Brodsworth, Doncaster born goalkeeper Ted Sagar was known as a fearless goalkeeper of great ability. He joined Everton as an apprentice in March 1929 after playing for Thorne Colliery in 1928 and was initially understudy to Arthur Davies and Billy Coggins, making his Football League debut against Derby County in January 1930. He didn’t get a look in during 1930-31 as Coggins was an ever present, but from the start of the 1931-32 season Sagar had the gloves missing one game as Everton won the League title and he hardly let go of them for the next 15 war interrupted seasons.
He played in Everton’s League Championship winning sides of 1931-32 and 1938-39 and the FA Cup winning side of 1933, when Everton beat Manchester City 3-0 at Wembley. Sagar won his first cap for England when he was selected in a 3-1 win over Ireland at Windsor Park, Belfast, in October 1935, and played three more times for England winning his next cap against Scotland at Wembley in April 1936, playing twice on England’s May 1936 European tour in defeats to Austria and Belgium. He made 5 appearances for The Football League XI between 1933 and 1936 but his international career was limited due to the consistency of Harry Hibbs and Vic Woodley. During the Second World War he played for Portadown in 1940, as well as representing the Northern Ireland Regional League in 1941.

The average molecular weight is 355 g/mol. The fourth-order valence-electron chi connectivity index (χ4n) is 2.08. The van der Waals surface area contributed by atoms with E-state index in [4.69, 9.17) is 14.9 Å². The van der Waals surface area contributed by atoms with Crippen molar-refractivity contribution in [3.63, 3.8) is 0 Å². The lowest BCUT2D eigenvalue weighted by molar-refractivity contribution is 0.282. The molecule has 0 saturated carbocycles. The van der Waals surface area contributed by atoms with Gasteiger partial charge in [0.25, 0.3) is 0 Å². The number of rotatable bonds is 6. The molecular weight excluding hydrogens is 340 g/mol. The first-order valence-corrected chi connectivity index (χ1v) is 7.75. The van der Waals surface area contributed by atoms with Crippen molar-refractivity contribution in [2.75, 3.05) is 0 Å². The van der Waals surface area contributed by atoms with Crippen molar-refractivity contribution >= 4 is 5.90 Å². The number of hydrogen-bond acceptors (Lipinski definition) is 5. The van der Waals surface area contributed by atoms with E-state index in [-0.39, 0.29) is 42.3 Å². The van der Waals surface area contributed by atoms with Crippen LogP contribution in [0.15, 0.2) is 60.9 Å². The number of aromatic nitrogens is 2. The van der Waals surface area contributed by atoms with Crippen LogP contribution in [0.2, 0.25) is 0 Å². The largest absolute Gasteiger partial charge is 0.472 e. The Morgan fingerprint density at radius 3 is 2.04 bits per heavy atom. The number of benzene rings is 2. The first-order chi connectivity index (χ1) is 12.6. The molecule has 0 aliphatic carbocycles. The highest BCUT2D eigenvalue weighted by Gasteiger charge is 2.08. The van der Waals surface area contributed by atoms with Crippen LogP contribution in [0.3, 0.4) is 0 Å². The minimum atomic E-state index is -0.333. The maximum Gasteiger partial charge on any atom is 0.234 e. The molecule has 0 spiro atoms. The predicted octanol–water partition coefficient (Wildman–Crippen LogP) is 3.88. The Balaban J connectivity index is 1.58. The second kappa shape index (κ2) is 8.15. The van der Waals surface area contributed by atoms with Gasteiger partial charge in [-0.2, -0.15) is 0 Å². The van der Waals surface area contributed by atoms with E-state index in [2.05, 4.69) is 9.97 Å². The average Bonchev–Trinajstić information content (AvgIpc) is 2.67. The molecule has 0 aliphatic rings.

He played his last match for Everton, who had been relegated in 1951, at Plymouth Argyle in November 1952 before his retirement, having made exactly 500 appearances for Everton; this goalkeeping appearance record for the club was only beaten by Neville Southall in 1994.
NB This image was (probably) taken at the Everton v Tottenham FA Cup 5th round tie on 20th February 1937, played at Goodison Park, the match finishing a 1-1 draw. Tottenham won the replay 4-3 at White Hart Lane two days later (it’s also possible this was the game at which the photograph was taken). The Tottenham player in the background is Johnny Morrison, the Everton player is their powerfully built full back Billy Cook.